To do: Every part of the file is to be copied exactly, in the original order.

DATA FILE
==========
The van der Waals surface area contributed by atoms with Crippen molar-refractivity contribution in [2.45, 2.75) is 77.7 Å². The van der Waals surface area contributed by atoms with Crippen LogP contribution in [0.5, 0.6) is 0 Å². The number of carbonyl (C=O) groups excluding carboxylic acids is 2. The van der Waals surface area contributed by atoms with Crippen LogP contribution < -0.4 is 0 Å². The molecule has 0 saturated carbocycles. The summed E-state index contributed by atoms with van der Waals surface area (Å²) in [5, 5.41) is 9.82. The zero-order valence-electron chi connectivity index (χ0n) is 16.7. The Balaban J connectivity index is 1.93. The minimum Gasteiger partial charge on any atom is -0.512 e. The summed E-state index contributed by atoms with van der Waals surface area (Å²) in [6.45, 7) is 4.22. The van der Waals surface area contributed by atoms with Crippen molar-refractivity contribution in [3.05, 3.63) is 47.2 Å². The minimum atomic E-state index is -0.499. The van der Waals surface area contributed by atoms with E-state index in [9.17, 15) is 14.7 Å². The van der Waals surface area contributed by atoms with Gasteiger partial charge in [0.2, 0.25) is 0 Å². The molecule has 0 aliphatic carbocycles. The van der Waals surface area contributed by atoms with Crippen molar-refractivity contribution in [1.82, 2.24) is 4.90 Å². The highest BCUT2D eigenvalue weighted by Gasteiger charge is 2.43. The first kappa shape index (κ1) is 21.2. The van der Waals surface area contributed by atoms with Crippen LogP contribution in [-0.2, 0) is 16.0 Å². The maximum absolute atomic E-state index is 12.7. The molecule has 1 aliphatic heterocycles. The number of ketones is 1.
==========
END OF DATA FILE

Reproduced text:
The van der Waals surface area contributed by atoms with Crippen molar-refractivity contribution in [2.45, 2.75) is 77.7 Å². The van der Waals surface area contributed by atoms with Crippen LogP contribution in [0.5, 0.6) is 0 Å². The number of carbonyl (C=O) groups excluding carboxylic acids is 2. The van der Waals surface area contributed by atoms with Crippen LogP contribution < -0.4 is 0 Å². The molecule has 0 saturated carbocycles. The summed E-state index contributed by atoms with van der Waals surface area (Å²) in [5, 5.41) is 9.82. The zero-order valence-electron chi connectivity index (χ0n) is 16.7. The Balaban J connectivity index is 1.93. The minimum Gasteiger partial charge on any atom is -0.512 e. The summed E-state index contributed by atoms with van der Waals surface area (Å²) in [6.45, 7) is 4.22. The van der Waals surface area contributed by atoms with Crippen molar-refractivity contribution in [3.05, 3.63) is 47.2 Å². The minimum atomic E-state index is -0.499. The van der Waals surface area contributed by atoms with E-state index in [9.17, 15) is 14.7 Å². The van der Waals surface area contributed by atoms with Gasteiger partial charge in [0.2, 0.25) is 0 Å². The molecule has 0 aliphatic carbocycles. The van der Waals surface area contributed by atoms with Crippen molar-refractivity contribution in [1.82, 2.24) is 4.90 Å². The highest BCUT2D eigenvalue weighted by Gasteiger charge is 2.43. The first kappa shape index (κ1) is 21.2. The van der Waals surface area contributed by atoms with Crippen LogP contribution in [-0.2, 0) is 16.0 Å². The maximum absolute atomic E-state index is 12.7. The molecule has 1 aliphatic heterocycles. The number of ketones is 1.